Top Ten Tuesday is hosted by That Artsy Reader Girl.
The prompt for today was to talk about book covers that either were solely composed of type or used mainly typographic elements. I cannot think of many designers that design more beautiful covers than Jessica Hische.
Hische is a letterer, author, and a Brooklyn transplant to the Bay area. I think I probably discovered her work in/around 2010 when she was working on her popular Daily Drop Cap series as a way to keep motivated and keep designing between freelance gigs. Everyday (or at least regularly), she’d publish a different letter in a different style. I think all told there were 12 complete alphabets between 2009-2011, as well as a guest illustrated series.
Within months, it was being talked about all across the far reaches of the internet. I encountered her while I was just starting to dip my toe in the calligraphy waters and looking for alphabet inspiration. I found, and still find, her forms to be so beautiful. Somehow even the ones that are supposed to be kind of creepy and gothic are still approachable, full of gorgeous curves. The fonts on her site that you can buy have names like Buttermilk and Brioche, words calculated to show off her ascenders, show off the forms of the letters, but also words which covey mood and tone. Everything looked different, but still had undeniable style. And the fact that the style was fun, often bubbly, and vintage inspired makes everything she does feel like a glass of champagne–worth toasting.
“If you feel like you know Jessica Hische a bit from her output, you might not be all that off-base, and you certainly wouldn’t be alone. It’s been written that her work has “personality,” but it might be more accurate to say that her work has presence—her presence. In my experience, what you see is really what you get.”Zachary Petit, Design Matters Media Editor-in-Chief
Even though I was primarily doing calligraphy, I found a lot more of my inspiration looking to lettering artists than calligraphers in particular. Calligraphers often had absolutely spellbinding mastery of the technique and medium, but they were largely working in older, established styles, and I wanted to work in more of the tone and mood that other letterers use.
See more of her work here: https://jessicahische.is/working
Now she’s gotten much, much more recognition, such as being named in Forbes’ 30 under 30 list in design, she’s become a children’s book author in her own right, and she’s worked with some of the biggest names you can work with across a huge spectrum of industries.
Besides doing the design work for her own books, she’s also designed the drop cap series of Penguin classics, worked on the probably familiar range of classics for Barnes & Noble, and has designed work for numerous other books.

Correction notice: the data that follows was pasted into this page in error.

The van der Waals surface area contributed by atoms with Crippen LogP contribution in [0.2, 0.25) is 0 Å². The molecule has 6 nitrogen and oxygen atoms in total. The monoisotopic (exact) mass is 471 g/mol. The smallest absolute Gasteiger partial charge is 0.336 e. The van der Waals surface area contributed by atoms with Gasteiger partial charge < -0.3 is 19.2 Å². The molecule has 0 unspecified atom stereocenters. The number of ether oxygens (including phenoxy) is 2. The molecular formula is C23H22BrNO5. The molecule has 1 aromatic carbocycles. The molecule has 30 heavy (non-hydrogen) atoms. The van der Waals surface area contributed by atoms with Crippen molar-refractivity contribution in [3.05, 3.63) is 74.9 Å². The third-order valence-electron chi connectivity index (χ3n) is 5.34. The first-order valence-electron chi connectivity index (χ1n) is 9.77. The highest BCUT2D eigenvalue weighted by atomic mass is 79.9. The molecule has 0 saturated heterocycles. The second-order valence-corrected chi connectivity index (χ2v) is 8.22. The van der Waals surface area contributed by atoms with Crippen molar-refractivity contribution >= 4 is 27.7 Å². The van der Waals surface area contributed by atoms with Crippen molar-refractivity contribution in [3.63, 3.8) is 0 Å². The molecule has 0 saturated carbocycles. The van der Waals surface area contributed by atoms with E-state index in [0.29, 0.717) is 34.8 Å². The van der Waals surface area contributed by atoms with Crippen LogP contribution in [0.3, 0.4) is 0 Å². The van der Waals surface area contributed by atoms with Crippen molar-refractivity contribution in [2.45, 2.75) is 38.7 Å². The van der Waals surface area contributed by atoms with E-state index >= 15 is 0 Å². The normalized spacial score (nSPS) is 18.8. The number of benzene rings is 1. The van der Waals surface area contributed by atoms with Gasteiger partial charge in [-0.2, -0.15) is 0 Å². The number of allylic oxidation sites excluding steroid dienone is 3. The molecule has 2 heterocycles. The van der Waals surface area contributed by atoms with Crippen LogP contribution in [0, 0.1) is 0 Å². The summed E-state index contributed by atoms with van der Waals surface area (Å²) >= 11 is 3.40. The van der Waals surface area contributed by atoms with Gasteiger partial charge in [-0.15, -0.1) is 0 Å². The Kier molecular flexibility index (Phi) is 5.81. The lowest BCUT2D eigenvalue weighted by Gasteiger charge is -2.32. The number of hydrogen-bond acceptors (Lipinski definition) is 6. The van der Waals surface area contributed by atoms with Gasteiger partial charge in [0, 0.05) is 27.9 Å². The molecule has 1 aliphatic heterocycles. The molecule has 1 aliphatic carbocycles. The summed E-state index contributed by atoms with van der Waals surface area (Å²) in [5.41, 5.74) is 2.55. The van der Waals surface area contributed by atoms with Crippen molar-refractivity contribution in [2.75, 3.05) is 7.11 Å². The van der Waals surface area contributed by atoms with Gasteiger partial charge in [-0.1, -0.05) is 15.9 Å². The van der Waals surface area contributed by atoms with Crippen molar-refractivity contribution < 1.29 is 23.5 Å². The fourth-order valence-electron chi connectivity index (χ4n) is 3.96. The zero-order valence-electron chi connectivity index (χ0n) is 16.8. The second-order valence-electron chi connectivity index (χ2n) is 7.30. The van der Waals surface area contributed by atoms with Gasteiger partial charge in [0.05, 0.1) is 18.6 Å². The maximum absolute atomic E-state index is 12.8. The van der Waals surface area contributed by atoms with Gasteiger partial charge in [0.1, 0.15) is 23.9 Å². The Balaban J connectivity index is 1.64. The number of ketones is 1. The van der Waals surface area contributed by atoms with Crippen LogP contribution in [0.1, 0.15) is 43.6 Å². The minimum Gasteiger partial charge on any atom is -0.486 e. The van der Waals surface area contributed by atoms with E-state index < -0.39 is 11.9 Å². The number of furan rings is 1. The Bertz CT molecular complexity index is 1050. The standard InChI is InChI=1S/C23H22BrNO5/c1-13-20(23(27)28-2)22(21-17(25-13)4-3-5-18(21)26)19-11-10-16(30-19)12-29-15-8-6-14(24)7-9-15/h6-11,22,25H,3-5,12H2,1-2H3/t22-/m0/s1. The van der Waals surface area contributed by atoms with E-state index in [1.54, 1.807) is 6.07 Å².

Book covers are somewhat unique in design industries, I think, because the artist’s name actually goes on the book. While most design products don’t give their designers credit, book covers do. I’m sure that must be an attractive aspect of doing lettering work–because if someone likes the cover of a book they know exactly who to commission. And it adds an element of pressure because if you don’t capture the book, well…. your name lives on it forever. But I don’t think Hische really needs to worry about that.
“reading the book I’m doing the cover for gives me more conceptual and visual inspiration than spending a day in a rare books library”Jessica Hische, in an interview with The Everygirl
Taking just her cover for Oscar Wilde into consideration, we can see some of the direct inspiration for the text. Everything is beautiful, but it still has hard, even sharp edges (the little triangles on the capitals as well the serifs) while still staying true to the Victorian aesthetic the book cultivates and critiques. The paisley flourishes call to mind peacock tails (and their associations with beauty and vanity). Also, while all the covers feature some kind of border, this cover is one of the only in the series that can be said to have a frame.
Even though I haven’t touched a calligraphy pen for a while now, I still find lettering and typography to be intensely interesting. It’s just another way to make you feel something when you look at a word or a phrase and I’m fascinated by how forms and art influence our perception of words and things more generally. And seeing how lettering can bring books to life is so inspiring to me. I encourage you to seek out Jessica Hische’s work–there’s so much more than I could possibly show here and I love how they all take direct inspiration from the books themselves.
Do you have a favorite typographic cover? Let me know in the comments.